More signs of the times: Politics/Finances/Cohabiting - 1026/08

Smartmarriages smartmarriages at lists101.his.com
Sun Oct 26 13:03:10 EDT 2008


THE BIG QUESTIONS: MONEY AND POLITICS
- CAN THIS MARRIAGE SURVIVE THIS ELECTION?
- CAN THIS MARRIAGE SURVIVE THIS ECONOMY?
- CAN THE COURTS SURVIVE THE INCREASE IN COHABITING SPLIT-UPS?

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THE BIG QUESTIONS: MONEY AND POLITICS

Where did our love go?  Seems that couples in these interesting times are
facing two challenges that lead more and more to ask "Who is this person I
married?  I thought I was with my soul mate, but it turns out we are SO
DIFFERENT." Michele Weiner-Davis takes us for a spin through her own
marriage in a blog many could have written - can't count the numbers that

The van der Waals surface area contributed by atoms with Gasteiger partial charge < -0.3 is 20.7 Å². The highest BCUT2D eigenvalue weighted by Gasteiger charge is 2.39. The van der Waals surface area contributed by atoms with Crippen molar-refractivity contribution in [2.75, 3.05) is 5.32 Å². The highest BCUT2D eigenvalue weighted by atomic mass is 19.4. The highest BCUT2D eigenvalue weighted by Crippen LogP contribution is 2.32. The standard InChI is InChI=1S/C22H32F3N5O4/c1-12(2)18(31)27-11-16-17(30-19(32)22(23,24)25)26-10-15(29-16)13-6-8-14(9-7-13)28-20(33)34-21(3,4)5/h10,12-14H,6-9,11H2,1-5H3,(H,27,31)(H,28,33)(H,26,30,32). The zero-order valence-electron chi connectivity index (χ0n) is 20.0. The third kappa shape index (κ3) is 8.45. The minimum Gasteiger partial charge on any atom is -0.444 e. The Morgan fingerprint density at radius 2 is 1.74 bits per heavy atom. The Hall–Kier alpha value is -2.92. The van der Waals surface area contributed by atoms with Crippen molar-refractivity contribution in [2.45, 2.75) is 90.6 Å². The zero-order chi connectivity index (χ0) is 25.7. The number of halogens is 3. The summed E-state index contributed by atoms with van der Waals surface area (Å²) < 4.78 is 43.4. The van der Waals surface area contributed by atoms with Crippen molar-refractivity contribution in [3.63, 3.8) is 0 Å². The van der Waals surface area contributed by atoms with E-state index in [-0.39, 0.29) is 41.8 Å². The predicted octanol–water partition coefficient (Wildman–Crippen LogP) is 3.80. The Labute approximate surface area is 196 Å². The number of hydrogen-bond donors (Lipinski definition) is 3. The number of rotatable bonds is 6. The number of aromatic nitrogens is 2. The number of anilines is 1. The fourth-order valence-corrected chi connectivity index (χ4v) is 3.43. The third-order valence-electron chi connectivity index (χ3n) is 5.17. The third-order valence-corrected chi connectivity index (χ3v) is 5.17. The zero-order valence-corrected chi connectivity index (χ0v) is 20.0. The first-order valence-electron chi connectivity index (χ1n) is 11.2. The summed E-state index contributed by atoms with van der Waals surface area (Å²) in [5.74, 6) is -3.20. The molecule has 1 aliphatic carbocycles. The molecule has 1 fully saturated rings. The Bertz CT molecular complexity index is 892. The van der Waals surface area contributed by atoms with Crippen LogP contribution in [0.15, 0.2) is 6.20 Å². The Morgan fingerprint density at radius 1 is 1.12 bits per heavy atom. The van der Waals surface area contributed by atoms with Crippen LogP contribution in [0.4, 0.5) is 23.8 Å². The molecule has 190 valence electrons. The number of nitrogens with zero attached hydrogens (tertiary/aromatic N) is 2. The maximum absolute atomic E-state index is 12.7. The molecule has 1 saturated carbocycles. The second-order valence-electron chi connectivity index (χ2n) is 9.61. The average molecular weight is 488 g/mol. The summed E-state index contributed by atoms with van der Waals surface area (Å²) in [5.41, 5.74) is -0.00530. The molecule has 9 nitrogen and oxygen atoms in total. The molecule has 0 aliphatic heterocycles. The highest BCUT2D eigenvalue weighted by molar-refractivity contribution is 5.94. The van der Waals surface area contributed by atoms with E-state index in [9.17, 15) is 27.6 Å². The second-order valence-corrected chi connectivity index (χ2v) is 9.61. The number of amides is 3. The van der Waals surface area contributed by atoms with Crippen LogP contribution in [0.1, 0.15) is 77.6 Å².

have told me you and your spouse will be cancelling out each other's vote
next week.  And, it's not just the married. Cohabiting couples are breaking
up as they head to the polls and the ATM.  I had two Dr Romance letters this
month from people ending cohabiting relationships who both said, in effect,
that they were "so glad they hadn't made the mistake of marrying the person
they were living with before this election and financial meltdown showed
their true colors". They were each asking for advice about how to figure
this out in advance, before they made that same mistake, again.  Maybe Van
Epp needs to retitle the book: "How to Avoid Moving In With A Jerk".  And